Skip to main content

Takeout increase means Californian racing going downhill fast

Californian racing authorities, in their infinite wisdom, decided that to fix all their funding issues they should screw the punter for even more money by increasing margins on most exotic bet types. A basic understanding of economics will tell you that increasing price will reduce turnover and thus players will have less to bet with next time. But, to get into the hierarchy of Californian racing and the government bodies who approved this staggering concept, an understanding of economic theory won't get you a job - you might actually be able to talk sense.

HANA (Horseplayers Association of North America) and others called for a boycott of West Coast racing once the increase was implemented on January 1. Here are the figures for the first ten weeks or so of the year.

California Horse Racing Boycott - Handle Losses Exceed $100 Million

Follow the link for the full data, but from selected stats...

Santa Anita - Handle (turnover) per race down 11.9%

Golden Gate - Handle per race down 15.7%

Meanwhile on the East Coast, Tampa Bay Downs decided to cut takeout on Pick 3, Pick 4 and Pick 6 bet types. The net result - those bet types are up 14.0, 40.2 and 21.0 %, and the overall wagering revenue for the track is up 3.9%.

It doesn't take a rocket scientist to work these things out, just someone who understands maths and isn't so impossibly arrogant to think gamblers will put up with such crap....

Comments

Popular posts from this blog

It's all gone Pete Tong at Betfair!

The Christmas Hurdle from Leopardstown, a good Grade 2 race during the holiday period. But now it will go into history as the race which brought Betfair down. Over £21m at odds of 29 available on Voler La Vedette in-running - that's a potential liability of over £500m. You might think that's a bit suspicious, something's fishy, especially with the horse starting at a Betfair SP of 2.96. Well, this wasn't a horse being stopped by a jockey either - the bloody horse won! Look at what was matched at 29. Split that in half and multiply by 28 for the actual liability for the layer(s). (Matched amounts always shown as double the backers' stake, never counts the layers' risk). There's no way a Betfair client would have £600m+ in their account. Maybe £20 or even £50m from the massive syndicates who regard(ed) Betfair as safer than any bank, but not £600m. So the error has to be something technical. However, rumour has it, a helpdesk reply (not gospel, natur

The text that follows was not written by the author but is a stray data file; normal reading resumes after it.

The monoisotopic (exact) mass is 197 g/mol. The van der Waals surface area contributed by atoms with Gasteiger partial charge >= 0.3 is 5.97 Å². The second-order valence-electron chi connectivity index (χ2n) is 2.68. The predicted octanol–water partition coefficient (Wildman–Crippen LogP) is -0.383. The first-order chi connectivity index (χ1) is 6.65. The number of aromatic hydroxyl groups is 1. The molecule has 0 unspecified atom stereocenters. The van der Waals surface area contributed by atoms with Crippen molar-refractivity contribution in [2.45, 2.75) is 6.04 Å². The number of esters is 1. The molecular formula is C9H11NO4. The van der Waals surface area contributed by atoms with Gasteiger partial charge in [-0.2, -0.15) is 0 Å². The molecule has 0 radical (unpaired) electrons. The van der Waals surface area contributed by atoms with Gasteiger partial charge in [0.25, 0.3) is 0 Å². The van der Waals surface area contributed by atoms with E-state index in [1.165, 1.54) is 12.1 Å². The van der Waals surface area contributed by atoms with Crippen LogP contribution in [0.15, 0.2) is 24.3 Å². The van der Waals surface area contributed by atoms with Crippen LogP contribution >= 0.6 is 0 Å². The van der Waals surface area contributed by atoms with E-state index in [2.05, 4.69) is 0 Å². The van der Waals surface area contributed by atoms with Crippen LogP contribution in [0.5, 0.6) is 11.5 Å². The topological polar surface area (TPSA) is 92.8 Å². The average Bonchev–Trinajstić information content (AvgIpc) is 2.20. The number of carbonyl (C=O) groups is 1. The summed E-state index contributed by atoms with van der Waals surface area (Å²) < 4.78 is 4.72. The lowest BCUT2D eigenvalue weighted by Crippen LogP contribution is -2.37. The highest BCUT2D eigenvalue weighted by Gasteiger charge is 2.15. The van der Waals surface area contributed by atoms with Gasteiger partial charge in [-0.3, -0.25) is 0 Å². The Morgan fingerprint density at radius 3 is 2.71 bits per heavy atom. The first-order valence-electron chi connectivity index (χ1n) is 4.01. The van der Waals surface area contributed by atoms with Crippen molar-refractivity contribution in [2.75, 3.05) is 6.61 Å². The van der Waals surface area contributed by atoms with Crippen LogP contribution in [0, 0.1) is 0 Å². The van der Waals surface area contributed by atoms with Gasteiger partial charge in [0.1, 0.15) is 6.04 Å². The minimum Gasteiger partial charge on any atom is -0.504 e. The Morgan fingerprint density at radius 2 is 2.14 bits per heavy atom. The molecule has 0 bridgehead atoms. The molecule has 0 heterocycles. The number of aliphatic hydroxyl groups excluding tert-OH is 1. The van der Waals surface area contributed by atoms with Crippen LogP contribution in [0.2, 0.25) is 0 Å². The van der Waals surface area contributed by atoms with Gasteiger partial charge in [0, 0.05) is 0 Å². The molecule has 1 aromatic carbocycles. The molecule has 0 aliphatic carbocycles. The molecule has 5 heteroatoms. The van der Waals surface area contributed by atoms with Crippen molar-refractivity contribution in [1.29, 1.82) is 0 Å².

What shits me about match-fixing 'journalism'.

The anti-wagering media bandwagon has dozens of new members this week, all weighing in an industry they have absolutely no idea about. I'm all for getting the betting industry into the mainstream but it shits me no end when they roll out reports and celebrities who simply don't have a clue what they are talking about and don't bother to check basic facts which key arguments in their story. If this was the financial industry, making errors like this would have them in all sorts of trouble, but the same level of regulation doesn't apply because finance stock markets are supposedly all legitimate and serious, whereas sports betting is just a bit of fun for people who can never win in the long-term... according to the media. This week we have seen the sting by the Telegraph which, on the face of it, looks to be a tremendous piece of investigative work into fixing in English football. But the headlines around it are over-sensationalised yet again. Delroy Facey, a former pla

The Cup review

James McDonald feels the emotion of winning the Melbourne Cup on Verry Elleegant. (photo credit Darrian Traynor/Getty Images) With every man and his dog doing Cup previews these days, perhaps a postmortem of the race provides more value - at least for these more serious about the game or want something to refer back to in 363 days' time. It was great to see Flemington basking in the warm spring sun, with no threat of rain which buggers up the confidence you have in the state of the track, an integral part of betting on horses. The crowd was back, at least about 10% of the normal Cup day crowd, but 10,000 more than were allowed last year. Let us never have to deal with these restrictions again in our lifetimes. The TV coverage - well, um, ugh. On Derby Day, I was able to watch the racing.com stream in the UK while Sky Sports Racing kept to their normal NSW-controlled Sky Racing Aus coverage which denies that Victoria and South Australia exist. For Cup Day, they switched to the Chann